Although you may be considering a dental implant to replace a tooth that you have lost, you may still know little about the appliance and what to expect from it. Here are a few details about dental implants to help you better understand them before you actually have one installed.
Where is a dental implant actually positioned?
A traditional dental implant is installed inside the jawbone. The implant, which is made from titanium, is inserted during an outpatient procedure and basically resides where a normal tooth root would. Over time, the implant becomes "locked" into place through a stabilizing process called osseointegration.
During osseointegration, the bone of the jaw and the implant connect or integrate, stabilizing the device.
In some instances, an implant is not placed in the bone of the jaw. If there is insufficient bone mass or problems from a prior failed traditional implant, an implant may be positioned inside the bone of the cheek. These specialized implants, which are called zygomatic implants, are also stabilized through osseointegration.
Can you increase or decrease the likelihood of an implant failure?
There are certain behaviors and conditions that are associated with a higher chance of implant failure. People who smoke, have poorly controlled blood sugar, or suffer from advanced periodontal disease may experience an implant failure.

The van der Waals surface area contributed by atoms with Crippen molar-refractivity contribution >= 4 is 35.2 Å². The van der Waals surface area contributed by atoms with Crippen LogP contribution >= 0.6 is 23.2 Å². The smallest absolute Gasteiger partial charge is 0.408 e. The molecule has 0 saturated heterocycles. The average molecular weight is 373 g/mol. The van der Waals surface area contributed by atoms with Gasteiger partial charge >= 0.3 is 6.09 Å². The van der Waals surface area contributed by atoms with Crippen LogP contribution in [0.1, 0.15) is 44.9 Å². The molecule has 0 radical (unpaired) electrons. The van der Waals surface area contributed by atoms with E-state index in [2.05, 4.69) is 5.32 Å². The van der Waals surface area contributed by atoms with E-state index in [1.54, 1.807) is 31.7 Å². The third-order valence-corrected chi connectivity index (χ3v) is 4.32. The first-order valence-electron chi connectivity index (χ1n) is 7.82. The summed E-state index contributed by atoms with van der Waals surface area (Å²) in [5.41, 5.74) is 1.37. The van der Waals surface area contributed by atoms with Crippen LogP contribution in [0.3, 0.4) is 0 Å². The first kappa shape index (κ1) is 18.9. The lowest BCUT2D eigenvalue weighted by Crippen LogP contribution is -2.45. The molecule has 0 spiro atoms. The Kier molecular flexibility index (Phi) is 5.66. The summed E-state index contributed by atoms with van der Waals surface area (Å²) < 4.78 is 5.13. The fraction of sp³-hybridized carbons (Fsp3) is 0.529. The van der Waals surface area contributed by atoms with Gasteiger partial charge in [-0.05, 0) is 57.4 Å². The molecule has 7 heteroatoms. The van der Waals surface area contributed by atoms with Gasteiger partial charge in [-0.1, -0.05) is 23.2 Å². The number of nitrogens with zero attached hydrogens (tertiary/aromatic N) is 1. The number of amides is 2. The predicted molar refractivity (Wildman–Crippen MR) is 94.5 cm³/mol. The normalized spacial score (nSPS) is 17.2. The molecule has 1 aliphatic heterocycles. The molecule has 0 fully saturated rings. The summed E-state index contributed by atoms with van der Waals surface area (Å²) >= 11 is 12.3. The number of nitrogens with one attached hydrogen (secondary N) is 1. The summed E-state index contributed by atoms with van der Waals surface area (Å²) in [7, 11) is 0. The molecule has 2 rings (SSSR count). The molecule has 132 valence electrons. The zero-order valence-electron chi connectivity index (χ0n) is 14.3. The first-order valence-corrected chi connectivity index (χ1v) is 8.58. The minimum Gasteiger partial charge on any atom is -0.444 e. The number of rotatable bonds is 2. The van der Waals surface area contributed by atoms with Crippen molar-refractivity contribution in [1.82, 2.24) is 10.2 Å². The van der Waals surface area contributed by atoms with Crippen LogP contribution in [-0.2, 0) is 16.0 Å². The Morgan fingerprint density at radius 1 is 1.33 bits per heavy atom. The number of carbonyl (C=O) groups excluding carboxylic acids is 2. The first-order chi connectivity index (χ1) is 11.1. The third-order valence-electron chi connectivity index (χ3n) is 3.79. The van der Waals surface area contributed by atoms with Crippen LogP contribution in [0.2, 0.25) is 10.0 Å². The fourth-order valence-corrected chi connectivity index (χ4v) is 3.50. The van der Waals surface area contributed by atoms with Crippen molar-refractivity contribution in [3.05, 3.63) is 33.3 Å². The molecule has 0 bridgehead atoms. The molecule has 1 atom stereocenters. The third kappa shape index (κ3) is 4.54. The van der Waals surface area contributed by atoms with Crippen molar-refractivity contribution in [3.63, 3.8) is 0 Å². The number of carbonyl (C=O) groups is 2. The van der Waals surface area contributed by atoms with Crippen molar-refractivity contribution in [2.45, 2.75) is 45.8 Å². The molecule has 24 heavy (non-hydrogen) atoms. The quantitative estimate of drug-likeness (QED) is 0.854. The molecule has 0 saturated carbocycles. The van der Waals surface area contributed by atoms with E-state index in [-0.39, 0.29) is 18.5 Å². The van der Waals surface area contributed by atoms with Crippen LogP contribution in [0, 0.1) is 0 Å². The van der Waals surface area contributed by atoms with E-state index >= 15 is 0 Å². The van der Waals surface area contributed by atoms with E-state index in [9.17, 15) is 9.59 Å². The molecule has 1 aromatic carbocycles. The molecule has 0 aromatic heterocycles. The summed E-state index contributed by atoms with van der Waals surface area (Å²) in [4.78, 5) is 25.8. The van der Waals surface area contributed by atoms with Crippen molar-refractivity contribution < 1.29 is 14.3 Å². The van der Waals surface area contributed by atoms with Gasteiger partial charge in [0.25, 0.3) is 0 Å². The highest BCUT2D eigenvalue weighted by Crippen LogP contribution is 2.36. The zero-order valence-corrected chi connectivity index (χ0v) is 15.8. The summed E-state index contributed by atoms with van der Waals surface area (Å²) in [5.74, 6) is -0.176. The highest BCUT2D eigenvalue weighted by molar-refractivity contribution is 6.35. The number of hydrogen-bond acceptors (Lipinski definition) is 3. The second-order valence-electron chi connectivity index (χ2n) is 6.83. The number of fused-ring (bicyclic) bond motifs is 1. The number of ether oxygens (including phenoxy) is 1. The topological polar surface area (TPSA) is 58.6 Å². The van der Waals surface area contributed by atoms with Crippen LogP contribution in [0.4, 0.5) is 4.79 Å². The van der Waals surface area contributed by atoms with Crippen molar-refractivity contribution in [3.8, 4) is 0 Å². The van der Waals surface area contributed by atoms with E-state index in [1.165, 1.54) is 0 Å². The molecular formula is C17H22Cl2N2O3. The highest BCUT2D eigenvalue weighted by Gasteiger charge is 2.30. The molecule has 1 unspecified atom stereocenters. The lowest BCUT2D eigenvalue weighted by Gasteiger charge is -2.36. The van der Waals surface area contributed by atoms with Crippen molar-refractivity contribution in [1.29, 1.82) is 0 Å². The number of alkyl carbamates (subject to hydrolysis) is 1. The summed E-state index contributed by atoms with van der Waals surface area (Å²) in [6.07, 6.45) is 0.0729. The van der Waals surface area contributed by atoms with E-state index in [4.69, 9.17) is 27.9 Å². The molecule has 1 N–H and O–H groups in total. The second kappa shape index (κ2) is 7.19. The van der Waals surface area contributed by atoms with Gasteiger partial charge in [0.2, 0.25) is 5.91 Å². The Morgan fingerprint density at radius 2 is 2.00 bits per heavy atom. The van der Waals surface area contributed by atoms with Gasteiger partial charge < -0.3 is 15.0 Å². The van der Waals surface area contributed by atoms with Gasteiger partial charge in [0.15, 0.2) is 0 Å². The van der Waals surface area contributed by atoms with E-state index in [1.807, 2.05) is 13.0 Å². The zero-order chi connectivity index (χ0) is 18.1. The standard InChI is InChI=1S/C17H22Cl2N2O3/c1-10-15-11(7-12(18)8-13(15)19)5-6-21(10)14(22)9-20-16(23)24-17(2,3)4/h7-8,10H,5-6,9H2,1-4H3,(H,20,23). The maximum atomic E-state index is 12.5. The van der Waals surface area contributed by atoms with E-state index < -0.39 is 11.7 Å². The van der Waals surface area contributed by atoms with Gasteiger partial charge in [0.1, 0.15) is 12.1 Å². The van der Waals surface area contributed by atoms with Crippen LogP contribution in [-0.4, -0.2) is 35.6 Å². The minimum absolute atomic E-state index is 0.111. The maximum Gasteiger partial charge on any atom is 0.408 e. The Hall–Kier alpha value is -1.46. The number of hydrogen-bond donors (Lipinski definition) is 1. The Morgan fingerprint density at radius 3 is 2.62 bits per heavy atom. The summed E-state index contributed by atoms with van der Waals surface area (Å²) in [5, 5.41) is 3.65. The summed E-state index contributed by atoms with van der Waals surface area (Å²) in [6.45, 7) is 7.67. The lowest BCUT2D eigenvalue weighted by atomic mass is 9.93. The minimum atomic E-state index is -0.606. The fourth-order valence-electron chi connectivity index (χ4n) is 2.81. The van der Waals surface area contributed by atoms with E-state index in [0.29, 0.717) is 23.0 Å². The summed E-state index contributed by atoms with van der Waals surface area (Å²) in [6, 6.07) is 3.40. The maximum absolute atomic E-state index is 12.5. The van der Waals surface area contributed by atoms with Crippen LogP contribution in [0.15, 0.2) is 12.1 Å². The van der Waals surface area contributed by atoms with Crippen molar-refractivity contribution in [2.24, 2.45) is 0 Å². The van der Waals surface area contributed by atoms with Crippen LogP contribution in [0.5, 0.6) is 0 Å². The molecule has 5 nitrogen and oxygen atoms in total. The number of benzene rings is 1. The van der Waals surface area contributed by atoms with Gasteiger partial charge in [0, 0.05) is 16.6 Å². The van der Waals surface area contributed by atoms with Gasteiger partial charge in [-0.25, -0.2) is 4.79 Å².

Smokers may have lower blood-oxygen levels and reduced circulation at the wound site. Also, people with diabetes who have inconsistent blood-sugar levels may also have issues with healing delays. In addition, patients with periodontal disease may experience problems when the soft tissues of the mouth do not heal properly around an implant because of inflammation and infection.
Still, many of the conditions associated with implant failure are controllable. By forgoing tobacco use, controlling your blood sugar through medication and exercise, and avoiding periodontal problems through meticulous dental care, you can increase the likelihood of a successful implant.
Bruxism, or nightly teeth grinding, can also be problematic if a mouth guard is not worn during periods of rest.
What happens if you eventually lose your other teeth after an implant has been placed?
A dental implant can last for the remainder of your life. Even if you lose your other teeth to decay or trauma, the implant can still be helpful.
Dental implants can serve as supportive bases for attached teeth-replacement appliances, such as all-on-fours, fixed dental bridges and traditional implant-supported dentures.
To learn more about dental implants and what you can expect from their placement, schedule a consultation with a dentist such as Port Orange Dentist in your area.Share